Day 1 | Thursday, June 20, 2019

WEAR 2019 | Day 1

Registration and Opening Welcome Remarks

  1. Registration & Exhibit Hall Opens

  2. Welcome & Opening Remarks

Session I: Market Dynamics & Industry Innovations

In this opening session of our conference, leading industry experts share insights on smart fabrics and wearable device market trends and growth outlook, funding gaps, and overcoming barriers for entry into the marketplace.


Learn how stakeholders in the industry’s most innovative technology offerings have overcome common challenges and demands.

  1. A Customer-Centric Approach to Creating a Lifestyle Wearable

    Aimée Hart | Head of Marketing of Oura

    A wearable is more than a gadget. It’s technology that functions as an extension of its user, empowering them to better understand who they are and how their body works. Oura created a ring that is beloved by users for its comfort, aesthetic, accuracy, and insights. In this keynote, we will share the evolution of Oura as a product and as a brand. We will discuss the notion lifestyle brands, including our approach to positioning Oura as a lifestyle brand, and key learnings on how to create one.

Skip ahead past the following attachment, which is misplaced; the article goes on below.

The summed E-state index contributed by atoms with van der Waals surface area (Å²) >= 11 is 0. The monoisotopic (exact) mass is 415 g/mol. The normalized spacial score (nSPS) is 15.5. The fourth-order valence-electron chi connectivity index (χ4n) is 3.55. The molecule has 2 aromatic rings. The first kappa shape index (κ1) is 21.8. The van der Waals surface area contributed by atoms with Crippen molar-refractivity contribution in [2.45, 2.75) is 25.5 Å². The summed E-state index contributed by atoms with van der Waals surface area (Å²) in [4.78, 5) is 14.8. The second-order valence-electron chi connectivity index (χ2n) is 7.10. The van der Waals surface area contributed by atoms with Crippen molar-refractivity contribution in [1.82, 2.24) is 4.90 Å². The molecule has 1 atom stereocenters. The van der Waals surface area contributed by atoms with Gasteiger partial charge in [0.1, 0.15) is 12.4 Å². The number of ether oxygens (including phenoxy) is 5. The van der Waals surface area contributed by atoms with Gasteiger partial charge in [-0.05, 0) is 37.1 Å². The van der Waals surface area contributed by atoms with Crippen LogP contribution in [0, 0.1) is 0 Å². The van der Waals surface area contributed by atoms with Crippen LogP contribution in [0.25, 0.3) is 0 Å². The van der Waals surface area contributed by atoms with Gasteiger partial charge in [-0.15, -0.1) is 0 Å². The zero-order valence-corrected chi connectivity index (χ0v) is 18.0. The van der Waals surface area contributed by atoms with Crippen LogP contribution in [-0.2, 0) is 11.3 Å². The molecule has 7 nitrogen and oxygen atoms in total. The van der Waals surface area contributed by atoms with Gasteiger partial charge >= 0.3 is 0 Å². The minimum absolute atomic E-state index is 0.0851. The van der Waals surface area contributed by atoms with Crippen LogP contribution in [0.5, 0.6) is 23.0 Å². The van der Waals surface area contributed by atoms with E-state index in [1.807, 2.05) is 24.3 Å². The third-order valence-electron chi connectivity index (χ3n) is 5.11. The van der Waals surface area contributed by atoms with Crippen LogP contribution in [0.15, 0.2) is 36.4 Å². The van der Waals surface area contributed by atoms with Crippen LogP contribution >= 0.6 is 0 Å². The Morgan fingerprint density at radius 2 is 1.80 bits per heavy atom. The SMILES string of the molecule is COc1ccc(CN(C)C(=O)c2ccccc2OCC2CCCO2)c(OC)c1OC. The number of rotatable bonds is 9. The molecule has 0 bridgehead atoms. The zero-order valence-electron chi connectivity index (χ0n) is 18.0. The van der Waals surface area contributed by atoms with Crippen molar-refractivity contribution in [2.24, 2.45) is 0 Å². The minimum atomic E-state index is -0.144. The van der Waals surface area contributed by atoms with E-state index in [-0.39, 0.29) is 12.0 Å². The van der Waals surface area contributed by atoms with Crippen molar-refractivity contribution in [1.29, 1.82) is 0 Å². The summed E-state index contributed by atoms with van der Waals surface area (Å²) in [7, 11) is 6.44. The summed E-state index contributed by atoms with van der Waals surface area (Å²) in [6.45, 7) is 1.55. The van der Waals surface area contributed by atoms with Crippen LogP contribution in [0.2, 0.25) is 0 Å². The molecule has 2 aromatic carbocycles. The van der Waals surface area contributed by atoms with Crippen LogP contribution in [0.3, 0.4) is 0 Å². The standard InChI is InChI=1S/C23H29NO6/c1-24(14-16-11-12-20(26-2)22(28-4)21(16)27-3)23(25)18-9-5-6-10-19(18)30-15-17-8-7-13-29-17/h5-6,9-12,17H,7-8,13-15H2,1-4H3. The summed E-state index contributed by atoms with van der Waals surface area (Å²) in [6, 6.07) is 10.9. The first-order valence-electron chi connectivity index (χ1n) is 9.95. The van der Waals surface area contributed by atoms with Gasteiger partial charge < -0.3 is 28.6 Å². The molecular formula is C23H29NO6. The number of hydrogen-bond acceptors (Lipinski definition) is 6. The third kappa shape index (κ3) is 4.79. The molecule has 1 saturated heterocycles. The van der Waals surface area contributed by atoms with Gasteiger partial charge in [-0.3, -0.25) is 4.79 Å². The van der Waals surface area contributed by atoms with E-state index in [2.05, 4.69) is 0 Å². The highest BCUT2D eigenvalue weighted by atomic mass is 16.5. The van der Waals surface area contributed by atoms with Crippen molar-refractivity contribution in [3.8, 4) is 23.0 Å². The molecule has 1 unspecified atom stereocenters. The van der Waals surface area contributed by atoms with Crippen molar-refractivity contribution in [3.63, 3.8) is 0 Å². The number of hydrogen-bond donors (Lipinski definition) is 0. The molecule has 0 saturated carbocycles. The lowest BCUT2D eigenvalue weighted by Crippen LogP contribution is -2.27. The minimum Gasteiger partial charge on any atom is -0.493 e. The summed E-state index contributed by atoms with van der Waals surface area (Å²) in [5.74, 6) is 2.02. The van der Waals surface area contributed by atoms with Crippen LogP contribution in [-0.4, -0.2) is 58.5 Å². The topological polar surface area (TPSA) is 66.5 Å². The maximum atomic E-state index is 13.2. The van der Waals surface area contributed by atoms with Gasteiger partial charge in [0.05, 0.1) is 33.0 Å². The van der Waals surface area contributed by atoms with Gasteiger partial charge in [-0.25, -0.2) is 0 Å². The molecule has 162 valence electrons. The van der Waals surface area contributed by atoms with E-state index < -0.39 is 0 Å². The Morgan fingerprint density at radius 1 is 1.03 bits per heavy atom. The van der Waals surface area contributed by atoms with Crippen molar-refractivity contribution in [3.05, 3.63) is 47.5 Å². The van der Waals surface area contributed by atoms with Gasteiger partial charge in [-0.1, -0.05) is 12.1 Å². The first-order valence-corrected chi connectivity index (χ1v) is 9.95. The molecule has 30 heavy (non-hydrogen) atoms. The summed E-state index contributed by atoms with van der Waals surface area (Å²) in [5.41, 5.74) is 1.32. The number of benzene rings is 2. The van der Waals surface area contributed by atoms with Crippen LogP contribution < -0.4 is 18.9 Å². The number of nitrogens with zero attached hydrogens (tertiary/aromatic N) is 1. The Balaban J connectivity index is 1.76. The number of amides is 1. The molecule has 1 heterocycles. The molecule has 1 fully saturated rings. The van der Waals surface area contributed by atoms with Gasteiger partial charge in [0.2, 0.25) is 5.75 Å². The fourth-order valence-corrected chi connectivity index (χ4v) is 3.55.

2. NSF SBIR/STTR: Investing in High-Risk, High-Impact Innovation

    Linda K. Molnar | Program Director, Industrial Innovation and Partnerships, Engineering Directorate of National Science Foundation (NSF)

    In this presentation, Linda will take a closer look at:

    • Why the government funds science
    • Next fields of technology innovation
    • Partnerships and programs
  3. The Digital Transformation of Physical Industries and what it Means for Wearables Digital Transformation